The cabin ceiling is higher, particularly in Business, because the cargo storage bin in the center is done away with. The storage bins on both sides make up for the slack by accommodating more hand-carried luggage—six big-size ones, to be exact.
Business has 30 seats arranged in a 1-2-1 configuration, so that every passenger has direct access to the aisle. No need to jump over other passengers.
Unlike in other airlines’ Business cabins where one feels a sense of privacy but feels entombed, here one gets an intimate space, yet the cabin is airy.
Seat pitch is 44 inches and width up to 24 inches. The seat reclines to a full-flat bed (78 inches in length), with adjustable air cushion to achieve the desired seat firmness, lumbar massage.
The storage for personal items is within half an arm’s length, perfect for bone-weary passengers like us who just want to conk out in the cabin.
But before we could tune out, Daniel Baron, the cabin interior designer from Lift Strategic Designs, who was on board with us, must show precisely how the cabin’s LED mood lighting is what sets the PAL A350 apart from the others.
Airborne, we were treated to a light show—a veritable fireworks display—to illustrate that the cabin design has 16.7 million possible colors to choose from. Talk about customized mood lighting.
Baron’s lighting turned festive one moment—like the “colors of the famous Philippine fiesta,” he told us earlier—a subdued, slumber-deep blue the next, and a cool minty green still the next second.
Then there was light amber—our own sunrise/sunset up in the sky.
“The mood lighting scenario in the cabin is developed around the Filipino flyer,” Baron told Lifestyle. “It’s the sky over the Philippines’ more than 7,000 islands.”
Indeed the cabin’s mood lighting cocoons you.
That and the woven fabric in the cabin evoke the Philippines. The woven threads yield various colors that change, as Baron showed us, depending on where you see it from and how the light hits it.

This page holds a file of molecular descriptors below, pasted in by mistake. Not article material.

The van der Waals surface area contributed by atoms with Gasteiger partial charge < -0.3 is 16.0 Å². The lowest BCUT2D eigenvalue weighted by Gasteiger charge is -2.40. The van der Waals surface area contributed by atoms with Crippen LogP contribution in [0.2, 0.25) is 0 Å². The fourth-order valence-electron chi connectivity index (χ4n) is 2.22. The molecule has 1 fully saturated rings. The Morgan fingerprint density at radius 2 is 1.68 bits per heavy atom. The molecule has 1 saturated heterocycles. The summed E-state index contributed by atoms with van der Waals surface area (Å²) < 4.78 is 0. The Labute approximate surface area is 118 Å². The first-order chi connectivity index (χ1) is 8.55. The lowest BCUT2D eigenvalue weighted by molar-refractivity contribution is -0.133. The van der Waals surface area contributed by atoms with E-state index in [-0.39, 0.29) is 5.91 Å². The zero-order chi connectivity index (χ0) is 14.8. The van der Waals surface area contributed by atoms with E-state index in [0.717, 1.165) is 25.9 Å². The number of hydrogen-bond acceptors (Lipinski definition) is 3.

“This is the most comfortable aircraft ever. Feel the angle and shape of the seat cushion,” Baron said.
We understand his high —after all, we learned that he was given a free hand by PAL in designing the cabin.
“Today’s flyer is a multi-tasker,” Baron said. “Now, how do you let him be that, while still allowing him to relax? He wants full control of his environment always. (We designed the cabin) to allow him to sleep and be comfortable even in Economy. Today’s Economy passenger is tomorrow’s Business.”
The LED mood lighting helps the passenger adjust to the time zone and the day-night changes.
The lavatory has soft mood lighting—“so you can feel calm and relaxed before landing,” Baron said.
Airbus chief commercial officer Eric Schulz, lauding “the strong working partnership between Philippine Airlines and Airbus through the years,” noted that the aircraft’s new efficient design “includes the latest technologies, improving operational performance burning 25 percent less fuel and generating 25 percent less CO2 emissions.”
The A350, with the advanced Rolls-Royce Trent XWB engine, can fly up to 8,000 nautical miles (14,800 km).
It has a quieter cabin, up to four times less noise, making it the quietest twin-aisle aircraft to date.
And yes, the Airbus A350 seats have personal TV screens. (See sidebar, “Features of PAL A350”)
I watched “Phantom Thread” (Daniel Day-Lewis), “Lady Bird,” “Call Me by Your Name,” without finishing the latter.
Don’t tell me the ending. Our pilot, Capt. Butch Generoso’s landing was good enough to leave me no disquiet, even as Timothée Chalamet had his. (Kids!)
The A350 will fly the nonstop Manila-New York JFK and Manila-London Heathrow routes by end of October. Services to other points in North America and/or Europe follow as more aircraft join the fleet in the next 12 months, including possible routes to Seattle, Chicago and a point in Western Europe.